Quoted from the San Francisco Bay Guardian (Oct 18, 1995)
Traditions and trends
SPECS 12 ADLER MUSEUM CAFE
Urban legend has it that Specs, a charming, bespectacled,
and well-read former merchant seaman and sheet-metal worker,
bought his cozy bar on Adler Place with money from the royalties
to the song "Ridin' the MTA," an antigovernment tune
that was made famous by a 1960s Kingston Trio recording.
Legend is unclear, however, as to whether Specs himself
wrote the song (as of press time, he was abroad and unavailable
for comment or self-defense) or a pair of his aunts wrote it.
Further legend has it that the bar was formerly
one of the city's premier jazz hot spots and
one of North Beach's many covert gay and lesbian bars.
Today the bar is roomy and filled with the bounty of Specs's travels
-- historic photographs and artifacts from shells to toilet seats
-- making for many conversation pieces.
It is also a certified Cockroach Sanctuary. (Hinckle)
12 Adler Place, S.F. (415) 421-4112.
Footnote by Lee Lady, 2005: Specs's daughter Ellie Simmons is currently planning a documentary film on the bar, the man, and related matters.
A Google search on "MTA song" + Specs (see in particular Jonathan D. Reed's home page) turns up the fact that the MTA song was in fact originally written in 1948 by Jacqueline Steiner and Bess Lomax Hawes (daughter of the folklorist John Lomax and brother of Alan Lomax) as a campaign song for Walter A. O'Brien, candidate for mayor of Boston on the Progressive Party ticket. A folk singer named Will Holt subsequently heard the song played in Vesuvio by Specs ("to the accompaniment of a single chord played amateurishly on my guitar," according to Specs), and recorded it for Coral Records.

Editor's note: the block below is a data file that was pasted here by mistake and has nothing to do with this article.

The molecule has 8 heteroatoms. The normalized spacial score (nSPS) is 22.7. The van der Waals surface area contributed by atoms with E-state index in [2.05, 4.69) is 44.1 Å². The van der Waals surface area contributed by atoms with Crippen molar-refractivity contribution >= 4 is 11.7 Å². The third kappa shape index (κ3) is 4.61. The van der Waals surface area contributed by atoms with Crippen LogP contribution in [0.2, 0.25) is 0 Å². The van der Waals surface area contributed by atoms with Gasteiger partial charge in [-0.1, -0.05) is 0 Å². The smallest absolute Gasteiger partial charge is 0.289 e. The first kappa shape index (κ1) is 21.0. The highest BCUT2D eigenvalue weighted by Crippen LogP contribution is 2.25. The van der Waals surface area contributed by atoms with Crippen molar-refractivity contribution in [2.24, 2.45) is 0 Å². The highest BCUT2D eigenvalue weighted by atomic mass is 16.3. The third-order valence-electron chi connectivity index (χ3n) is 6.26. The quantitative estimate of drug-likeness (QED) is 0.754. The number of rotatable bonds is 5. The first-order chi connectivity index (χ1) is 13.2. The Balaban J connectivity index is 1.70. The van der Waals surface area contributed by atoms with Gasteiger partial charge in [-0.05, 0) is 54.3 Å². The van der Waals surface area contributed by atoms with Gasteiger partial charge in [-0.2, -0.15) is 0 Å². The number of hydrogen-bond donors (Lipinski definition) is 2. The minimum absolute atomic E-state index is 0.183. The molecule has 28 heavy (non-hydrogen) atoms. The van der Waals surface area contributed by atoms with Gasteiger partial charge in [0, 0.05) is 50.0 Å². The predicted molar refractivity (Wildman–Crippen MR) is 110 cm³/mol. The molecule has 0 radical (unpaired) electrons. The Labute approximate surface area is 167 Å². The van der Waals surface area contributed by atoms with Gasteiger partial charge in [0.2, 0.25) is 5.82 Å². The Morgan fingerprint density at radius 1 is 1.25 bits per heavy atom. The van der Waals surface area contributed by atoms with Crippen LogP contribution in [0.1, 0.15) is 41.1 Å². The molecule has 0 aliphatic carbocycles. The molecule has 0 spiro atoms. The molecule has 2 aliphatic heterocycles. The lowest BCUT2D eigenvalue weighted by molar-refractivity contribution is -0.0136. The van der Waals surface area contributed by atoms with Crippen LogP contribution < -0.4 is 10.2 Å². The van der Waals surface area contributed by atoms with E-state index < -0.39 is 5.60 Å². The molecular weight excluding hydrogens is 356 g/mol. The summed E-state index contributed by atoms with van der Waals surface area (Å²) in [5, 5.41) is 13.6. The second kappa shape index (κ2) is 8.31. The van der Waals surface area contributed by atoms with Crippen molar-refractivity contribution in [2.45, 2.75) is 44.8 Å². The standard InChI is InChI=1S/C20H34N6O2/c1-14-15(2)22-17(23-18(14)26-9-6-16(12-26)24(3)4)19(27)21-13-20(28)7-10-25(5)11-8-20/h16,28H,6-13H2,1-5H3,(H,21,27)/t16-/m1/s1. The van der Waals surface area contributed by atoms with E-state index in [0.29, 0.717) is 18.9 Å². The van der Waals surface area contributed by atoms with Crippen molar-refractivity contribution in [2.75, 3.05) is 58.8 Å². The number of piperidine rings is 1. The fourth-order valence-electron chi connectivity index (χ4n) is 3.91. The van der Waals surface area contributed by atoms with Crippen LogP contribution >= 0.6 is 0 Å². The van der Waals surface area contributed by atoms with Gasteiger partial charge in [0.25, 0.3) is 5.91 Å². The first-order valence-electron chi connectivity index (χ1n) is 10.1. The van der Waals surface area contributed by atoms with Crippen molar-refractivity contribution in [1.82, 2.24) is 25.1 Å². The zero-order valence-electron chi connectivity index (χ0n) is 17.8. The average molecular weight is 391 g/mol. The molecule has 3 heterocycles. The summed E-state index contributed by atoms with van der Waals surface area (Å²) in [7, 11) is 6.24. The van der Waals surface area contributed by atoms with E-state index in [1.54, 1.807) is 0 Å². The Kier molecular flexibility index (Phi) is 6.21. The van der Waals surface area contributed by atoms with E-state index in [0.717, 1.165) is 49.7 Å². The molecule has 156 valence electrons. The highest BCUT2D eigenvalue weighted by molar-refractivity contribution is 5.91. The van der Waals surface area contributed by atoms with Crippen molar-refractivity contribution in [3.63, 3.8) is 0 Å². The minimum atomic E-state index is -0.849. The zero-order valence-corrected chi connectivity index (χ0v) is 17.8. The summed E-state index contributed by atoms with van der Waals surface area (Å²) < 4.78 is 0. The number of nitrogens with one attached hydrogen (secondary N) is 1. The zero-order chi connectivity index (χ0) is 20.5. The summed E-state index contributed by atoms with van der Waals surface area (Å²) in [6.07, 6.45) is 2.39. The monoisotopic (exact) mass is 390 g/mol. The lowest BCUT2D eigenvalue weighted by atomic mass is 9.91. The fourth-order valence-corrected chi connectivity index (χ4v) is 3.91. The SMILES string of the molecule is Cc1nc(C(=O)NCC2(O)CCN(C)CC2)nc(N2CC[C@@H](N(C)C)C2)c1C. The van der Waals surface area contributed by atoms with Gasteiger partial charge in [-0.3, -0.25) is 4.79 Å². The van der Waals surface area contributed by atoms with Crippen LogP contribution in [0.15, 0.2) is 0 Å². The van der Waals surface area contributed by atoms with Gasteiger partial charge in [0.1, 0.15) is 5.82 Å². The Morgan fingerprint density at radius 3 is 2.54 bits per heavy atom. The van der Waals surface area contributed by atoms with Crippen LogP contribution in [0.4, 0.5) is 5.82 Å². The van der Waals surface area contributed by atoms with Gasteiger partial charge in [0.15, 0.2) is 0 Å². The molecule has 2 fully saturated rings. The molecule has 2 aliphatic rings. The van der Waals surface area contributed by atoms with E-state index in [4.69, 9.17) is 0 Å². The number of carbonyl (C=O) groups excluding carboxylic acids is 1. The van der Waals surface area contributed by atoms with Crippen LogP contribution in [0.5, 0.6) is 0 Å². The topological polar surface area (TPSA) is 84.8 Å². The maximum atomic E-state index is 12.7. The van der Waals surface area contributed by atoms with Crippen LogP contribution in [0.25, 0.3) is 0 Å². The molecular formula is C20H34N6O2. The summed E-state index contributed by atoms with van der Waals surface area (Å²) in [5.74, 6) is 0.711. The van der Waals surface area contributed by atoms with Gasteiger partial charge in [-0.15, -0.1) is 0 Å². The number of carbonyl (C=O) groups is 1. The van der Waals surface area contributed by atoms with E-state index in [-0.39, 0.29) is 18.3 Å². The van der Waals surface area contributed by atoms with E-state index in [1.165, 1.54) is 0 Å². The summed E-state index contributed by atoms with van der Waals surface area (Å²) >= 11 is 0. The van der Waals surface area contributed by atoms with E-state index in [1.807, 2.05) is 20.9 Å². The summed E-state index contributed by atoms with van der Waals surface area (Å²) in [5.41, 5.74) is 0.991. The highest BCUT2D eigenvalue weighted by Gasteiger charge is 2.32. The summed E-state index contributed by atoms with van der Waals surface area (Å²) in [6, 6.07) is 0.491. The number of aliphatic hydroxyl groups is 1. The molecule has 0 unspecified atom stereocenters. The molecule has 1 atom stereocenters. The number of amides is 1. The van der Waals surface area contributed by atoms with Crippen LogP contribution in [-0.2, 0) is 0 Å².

The record company withdrew the recording after complaints in Boston that the song made a hero of a "communist" radical, namely O'Brien. (For the record, O'Brien was never a communist, but this was the McCarthy era and people were none too careful about their useage of this word.)
As he tells the story, Specs later brought the song to the attention of a New York radio station, where it was given considerable airplay, resulting in its being picked up in 1959 by the Kingston Trio, who made it into a nationwide hit. In gratitude, Jacqueline Steiner and Bess Lomax signed over a portion of the royalties to Specs.
Specs says that during the 1950s Bessie Lomax herself was blacklisted as a communist sympathizer, so that her recordings were banned from the airways. But as a still further interesting footnote, during the Sixties she was appointed to the board of the National Endowment for the Arts, thus honored by the same nation that once ostracized her.
Further footnote by Lee Lady, 2008: For a more detailed account of the historial background of the MTA Song and how it came to be written and was eventually popularized, see an article in Dissent magazine.